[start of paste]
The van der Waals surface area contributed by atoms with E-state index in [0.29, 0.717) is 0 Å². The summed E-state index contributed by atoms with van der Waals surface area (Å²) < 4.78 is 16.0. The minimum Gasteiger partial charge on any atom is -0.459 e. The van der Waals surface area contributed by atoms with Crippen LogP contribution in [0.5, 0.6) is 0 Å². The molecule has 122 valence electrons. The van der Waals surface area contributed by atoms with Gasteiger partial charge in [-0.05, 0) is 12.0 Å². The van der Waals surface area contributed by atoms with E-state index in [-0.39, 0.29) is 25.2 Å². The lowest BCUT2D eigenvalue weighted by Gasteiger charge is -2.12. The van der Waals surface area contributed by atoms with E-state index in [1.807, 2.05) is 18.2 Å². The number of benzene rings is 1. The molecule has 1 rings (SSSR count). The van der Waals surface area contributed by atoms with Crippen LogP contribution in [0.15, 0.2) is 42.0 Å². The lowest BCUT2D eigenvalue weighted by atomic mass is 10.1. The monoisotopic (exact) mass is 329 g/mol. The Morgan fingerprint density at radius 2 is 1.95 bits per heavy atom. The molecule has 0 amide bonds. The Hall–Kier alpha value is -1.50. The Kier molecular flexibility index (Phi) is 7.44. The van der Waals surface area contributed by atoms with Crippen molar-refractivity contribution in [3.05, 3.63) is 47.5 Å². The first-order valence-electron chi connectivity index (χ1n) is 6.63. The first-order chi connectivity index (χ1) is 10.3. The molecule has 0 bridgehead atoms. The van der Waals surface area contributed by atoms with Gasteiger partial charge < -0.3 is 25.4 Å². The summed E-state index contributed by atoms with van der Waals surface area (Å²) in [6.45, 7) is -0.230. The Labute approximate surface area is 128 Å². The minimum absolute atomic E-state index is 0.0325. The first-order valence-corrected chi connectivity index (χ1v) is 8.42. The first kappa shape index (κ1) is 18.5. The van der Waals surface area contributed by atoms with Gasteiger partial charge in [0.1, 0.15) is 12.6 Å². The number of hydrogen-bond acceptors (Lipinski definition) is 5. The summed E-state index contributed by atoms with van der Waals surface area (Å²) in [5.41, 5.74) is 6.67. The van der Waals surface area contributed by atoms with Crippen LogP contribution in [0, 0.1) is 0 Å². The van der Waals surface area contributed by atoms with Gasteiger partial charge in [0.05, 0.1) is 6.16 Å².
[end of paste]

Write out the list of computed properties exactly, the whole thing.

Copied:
The van der Waals surface area contributed by atoms with E-state index in [0.29, 0.717) is 0 Å². The summed E-state index contributed by atoms with van der Waals surface area (Å²) < 4.78 is 16.0. The minimum Gasteiger partial charge on any atom is -0.459 e. The van der Waals surface area contributed by atoms with Crippen LogP contribution in [0.5, 0.6) is 0 Å². The molecule has 122 valence electrons. The van der Waals surface area contributed by atoms with Gasteiger partial charge in [-0.05, 0) is 12.0 Å². The van der Waals surface area contributed by atoms with E-state index in [-0.39, 0.29) is 25.2 Å². The lowest BCUT2D eigenvalue weighted by Gasteiger charge is -2.12. The van der Waals surface area contributed by atoms with E-state index in [1.807, 2.05) is 18.2 Å². The number of benzene rings is 1. The molecule has 1 rings (SSSR count). The van der Waals surface area contributed by atoms with Crippen LogP contribution in [0.15, 0.2) is 42.0 Å². The lowest BCUT2D eigenvalue weighted by atomic mass is 10.1. The monoisotopic (exact) mass is 329 g/mol. The Morgan fingerprint density at radius 2 is 1.95 bits per heavy atom. The molecule has 0 amide bonds. The Hall–Kier alpha value is -1.50. The Kier molecular flexibility index (Phi) is 7.44. The van der Waals surface area contributed by atoms with Crippen molar-refractivity contribution in [3.05, 3.63) is 47.5 Å². The first-order valence-electron chi connectivity index (χ1n) is 6.63. The first-order chi connectivity index (χ1) is 10.3. The molecule has 0 bridgehead atoms. The van der Waals surface area contributed by atoms with Gasteiger partial charge < -0.3 is 25.4 Å². The summed E-state index contributed by atoms with van der Waals surface area (Å²) in [6.45, 7) is -0.230. The Labute approximate surface area is 128 Å². The minimum absolute atomic E-state index is 0.0325. The first-order valence-corrected chi connectivity index (χ1v) is 8.42. The first kappa shape index (κ1) is 18.5. The van der Waals surface area contributed by atoms with Gasteiger partial charge in [0.1, 0.15) is 12.6 Å². The number of hydrogen-bond acceptors (Lipinski definition) is 5. The summed E-state index contributed by atoms with van der Waals surface area (Å²) in [5.41, 5.74) is 6.67. The van der Waals surface area contributed by atoms with Crippen LogP contribution in [0, 0.1) is 0 Å². The van der Waals surface area contributed by atoms with Gasteiger partial charge in [0.05, 0.1) is 6.16 Å².